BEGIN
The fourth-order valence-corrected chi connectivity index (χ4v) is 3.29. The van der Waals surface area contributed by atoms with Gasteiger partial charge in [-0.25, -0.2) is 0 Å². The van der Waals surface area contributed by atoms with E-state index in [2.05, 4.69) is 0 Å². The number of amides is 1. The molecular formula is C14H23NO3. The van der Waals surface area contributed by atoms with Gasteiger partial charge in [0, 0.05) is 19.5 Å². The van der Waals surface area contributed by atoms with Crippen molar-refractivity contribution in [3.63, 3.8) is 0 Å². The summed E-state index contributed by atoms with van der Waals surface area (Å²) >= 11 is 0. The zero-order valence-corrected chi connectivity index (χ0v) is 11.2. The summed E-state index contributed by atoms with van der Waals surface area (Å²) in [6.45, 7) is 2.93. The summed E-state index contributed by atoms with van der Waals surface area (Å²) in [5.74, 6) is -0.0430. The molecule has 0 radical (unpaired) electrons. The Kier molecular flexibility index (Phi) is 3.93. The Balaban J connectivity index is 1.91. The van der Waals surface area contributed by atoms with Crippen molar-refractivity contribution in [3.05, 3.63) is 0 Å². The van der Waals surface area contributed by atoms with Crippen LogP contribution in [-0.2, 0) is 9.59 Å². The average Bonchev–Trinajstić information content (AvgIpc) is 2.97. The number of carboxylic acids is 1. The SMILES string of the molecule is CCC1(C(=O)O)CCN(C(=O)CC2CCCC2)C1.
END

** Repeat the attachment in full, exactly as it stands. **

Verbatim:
The fourth-order valence-corrected chi connectivity index (χ4v) is 3.29. The van der Waals surface area contributed by atoms with Gasteiger partial charge in [-0.25, -0.2) is 0 Å². The van der Waals surface area contributed by atoms with E-state index in [2.05, 4.69) is 0 Å². The number of amides is 1. The molecular formula is C14H23NO3. The van der Waals surface area contributed by atoms with Gasteiger partial charge in [0, 0.05) is 19.5 Å². The van der Waals surface area contributed by atoms with Crippen molar-refractivity contribution in [3.63, 3.8) is 0 Å². The summed E-state index contributed by atoms with van der Waals surface area (Å²) >= 11 is 0. The zero-order valence-corrected chi connectivity index (χ0v) is 11.2. The summed E-state index contributed by atoms with van der Waals surface area (Å²) in [6.45, 7) is 2.93. The summed E-state index contributed by atoms with van der Waals surface area (Å²) in [5.74, 6) is -0.0430. The molecule has 0 radical (unpaired) electrons. The Kier molecular flexibility index (Phi) is 3.93. The Balaban J connectivity index is 1.91. The van der Waals surface area contributed by atoms with Crippen molar-refractivity contribution in [3.05, 3.63) is 0 Å². The van der Waals surface area contributed by atoms with Crippen LogP contribution in [-0.2, 0) is 9.59 Å². The average Bonchev–Trinajstić information content (AvgIpc) is 2.97. The number of carboxylic acids is 1. The SMILES string of the molecule is CCC1(C(=O)O)CCN(C(=O)CC2CCCC2)C1.